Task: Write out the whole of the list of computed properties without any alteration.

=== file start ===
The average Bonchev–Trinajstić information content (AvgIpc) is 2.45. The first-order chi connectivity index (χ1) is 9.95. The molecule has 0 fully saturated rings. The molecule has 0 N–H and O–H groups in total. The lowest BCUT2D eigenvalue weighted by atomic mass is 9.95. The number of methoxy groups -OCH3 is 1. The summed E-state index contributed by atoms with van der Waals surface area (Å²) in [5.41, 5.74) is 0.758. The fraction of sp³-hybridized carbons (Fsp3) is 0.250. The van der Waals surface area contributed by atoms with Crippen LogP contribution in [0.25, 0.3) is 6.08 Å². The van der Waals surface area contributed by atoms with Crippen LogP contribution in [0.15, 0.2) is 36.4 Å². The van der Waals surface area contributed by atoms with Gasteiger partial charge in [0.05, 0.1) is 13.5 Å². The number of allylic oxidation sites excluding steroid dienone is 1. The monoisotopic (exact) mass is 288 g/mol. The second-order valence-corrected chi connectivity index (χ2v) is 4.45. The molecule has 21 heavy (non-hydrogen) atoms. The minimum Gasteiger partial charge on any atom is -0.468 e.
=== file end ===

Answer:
The average Bonchev–Trinajstić information content (AvgIpc) is 2.45. The first-order chi connectivity index (χ1) is 9.95. The molecule has 0 fully saturated rings. The molecule has 0 N–H and O–H groups in total. The lowest BCUT2D eigenvalue weighted by atomic mass is 9.95. The number of methoxy groups -OCH3 is 1. The summed E-state index contributed by atoms with van der Waals surface area (Å²) in [5.41, 5.74) is 0.758. The fraction of sp³-hybridized carbons (Fsp3) is 0.250. The van der Waals surface area contributed by atoms with Crippen LogP contribution in [0.25, 0.3) is 6.08 Å². The van der Waals surface area contributed by atoms with Crippen LogP contribution in [0.15, 0.2) is 36.4 Å². The van der Waals surface area contributed by atoms with Gasteiger partial charge in [0.05, 0.1) is 13.5 Å². The number of allylic oxidation sites excluding steroid dienone is 1. The monoisotopic (exact) mass is 288 g/mol. The second-order valence-corrected chi connectivity index (χ2v) is 4.45. The molecule has 21 heavy (non-hydrogen) atoms. The minimum Gasteiger partial charge on any atom is -0.468 e.